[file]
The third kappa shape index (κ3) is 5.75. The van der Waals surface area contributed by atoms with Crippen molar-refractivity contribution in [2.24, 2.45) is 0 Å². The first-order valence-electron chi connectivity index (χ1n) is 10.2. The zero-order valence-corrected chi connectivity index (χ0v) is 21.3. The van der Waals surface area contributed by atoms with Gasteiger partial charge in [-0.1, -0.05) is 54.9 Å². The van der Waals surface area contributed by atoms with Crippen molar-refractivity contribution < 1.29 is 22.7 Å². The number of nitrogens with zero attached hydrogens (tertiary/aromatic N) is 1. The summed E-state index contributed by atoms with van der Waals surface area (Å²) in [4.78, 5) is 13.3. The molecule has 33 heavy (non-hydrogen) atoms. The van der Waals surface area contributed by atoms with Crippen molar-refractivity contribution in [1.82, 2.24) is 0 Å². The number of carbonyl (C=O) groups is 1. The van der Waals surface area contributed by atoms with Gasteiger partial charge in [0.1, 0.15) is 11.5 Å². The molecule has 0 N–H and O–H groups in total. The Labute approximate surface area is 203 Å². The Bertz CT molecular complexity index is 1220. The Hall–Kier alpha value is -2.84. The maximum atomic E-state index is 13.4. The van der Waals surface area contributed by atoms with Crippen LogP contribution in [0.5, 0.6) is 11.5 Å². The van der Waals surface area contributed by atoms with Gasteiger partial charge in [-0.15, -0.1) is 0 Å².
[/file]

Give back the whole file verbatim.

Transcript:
The third kappa shape index (κ3) is 5.75. The van der Waals surface area contributed by atoms with Crippen molar-refractivity contribution in [2.24, 2.45) is 0 Å². The first-order valence-electron chi connectivity index (χ1n) is 10.2. The zero-order valence-corrected chi connectivity index (χ0v) is 21.3. The van der Waals surface area contributed by atoms with Gasteiger partial charge in [-0.1, -0.05) is 54.9 Å². The van der Waals surface area contributed by atoms with Crippen molar-refractivity contribution < 1.29 is 22.7 Å². The number of nitrogens with zero attached hydrogens (tertiary/aromatic N) is 1. The summed E-state index contributed by atoms with van der Waals surface area (Å²) in [4.78, 5) is 13.3. The molecule has 33 heavy (non-hydrogen) atoms. The van der Waals surface area contributed by atoms with Crippen molar-refractivity contribution in [1.82, 2.24) is 0 Å². The number of carbonyl (C=O) groups is 1. The van der Waals surface area contributed by atoms with Gasteiger partial charge in [0.1, 0.15) is 11.5 Å². The molecule has 0 N–H and O–H groups in total. The Labute approximate surface area is 203 Å². The Bertz CT molecular complexity index is 1220. The Hall–Kier alpha value is -2.84. The maximum atomic E-state index is 13.4. The van der Waals surface area contributed by atoms with Crippen LogP contribution in [0.5, 0.6) is 11.5 Å². The van der Waals surface area contributed by atoms with Gasteiger partial charge in [-0.15, -0.1) is 0 Å².